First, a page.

Incentives states can offer to get Tesla factory -- Five states are on the short list for a $5 billion factory that Tesla Motors plans to build so it can crank out batteries for a new generation of electric cars. Associated Press -- 9/1/14

Education

California Legislature passes stiffest U.S. bill to protect K-12 students' online data -- Trying to protect children from marketers, identity thieves and predators, California could establish the nation's toughest protections of student privacy and forbid the sale and disclosure of schools' online student data. Sharon Noguchi in the San Jose Mercury$ -- 9/1/14

Common Core standards challenge schools -- California’s new academic standards formally go into effect, bringing big changes, some confusion and a new brand of teaching to the classroom — from kindergarten through high school. Maureen Magee UT San Diego$ -- 9/1/14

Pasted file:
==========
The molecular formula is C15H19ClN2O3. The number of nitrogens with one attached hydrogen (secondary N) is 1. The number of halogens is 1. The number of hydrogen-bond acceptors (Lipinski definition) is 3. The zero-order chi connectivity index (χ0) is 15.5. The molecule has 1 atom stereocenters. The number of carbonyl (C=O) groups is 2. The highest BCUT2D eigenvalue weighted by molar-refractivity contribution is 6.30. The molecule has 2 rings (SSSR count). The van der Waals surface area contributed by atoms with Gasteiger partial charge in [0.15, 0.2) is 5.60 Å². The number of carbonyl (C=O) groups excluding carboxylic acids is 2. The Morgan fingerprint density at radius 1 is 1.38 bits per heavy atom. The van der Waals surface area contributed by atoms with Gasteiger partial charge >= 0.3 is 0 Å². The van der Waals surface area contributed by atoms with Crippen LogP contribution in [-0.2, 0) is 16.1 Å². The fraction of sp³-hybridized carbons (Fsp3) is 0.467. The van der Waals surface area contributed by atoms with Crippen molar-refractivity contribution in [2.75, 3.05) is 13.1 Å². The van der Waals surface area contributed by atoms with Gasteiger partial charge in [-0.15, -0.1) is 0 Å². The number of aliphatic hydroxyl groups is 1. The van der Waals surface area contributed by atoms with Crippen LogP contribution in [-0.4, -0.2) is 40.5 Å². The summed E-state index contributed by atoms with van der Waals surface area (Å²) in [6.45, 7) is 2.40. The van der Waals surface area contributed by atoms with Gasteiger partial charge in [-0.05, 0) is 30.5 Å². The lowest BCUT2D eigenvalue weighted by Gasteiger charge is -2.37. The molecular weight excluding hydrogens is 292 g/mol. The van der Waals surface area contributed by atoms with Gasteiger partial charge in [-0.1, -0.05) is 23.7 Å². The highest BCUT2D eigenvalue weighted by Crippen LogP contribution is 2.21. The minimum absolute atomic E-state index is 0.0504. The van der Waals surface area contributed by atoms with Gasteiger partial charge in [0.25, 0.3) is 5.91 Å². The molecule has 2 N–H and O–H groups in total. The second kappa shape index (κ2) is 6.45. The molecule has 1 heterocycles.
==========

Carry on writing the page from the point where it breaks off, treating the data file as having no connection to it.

For college textbooks, newer -- and pricier -- isn't always better -- At Cal State Stanislaus, computer science faculty maintain a small library of textbooks so students don't have to buy them. Chico State history professor Susan Green invites former students to sell their used textbooks to new arrivals on the first day of class. Carla Rivera in the Los Angeles Times$ -- 9/1/14

Drought  

California’s drought: What losing 63 trillion gallons of water looks like -- A new study says that California’s drought is so severe it’s causing the ground to rise. Angela Fritz of The Washington Post reported scientists estimate 63 trillion gallons of water have been lost in the past 18 months. Nick Kirkpatrick in the Washington Post$ -- 9/1/14

Why doesn't California build big dams any more? -- How much money drought-stricken California should spend to build new dams was a big part of the debate over the bill that Gov. Jerry Brown signed last month to put a $7.5 billion water bond on the November ballot. Paul Rogers in the San Jose Mercury$ -- 9/1/14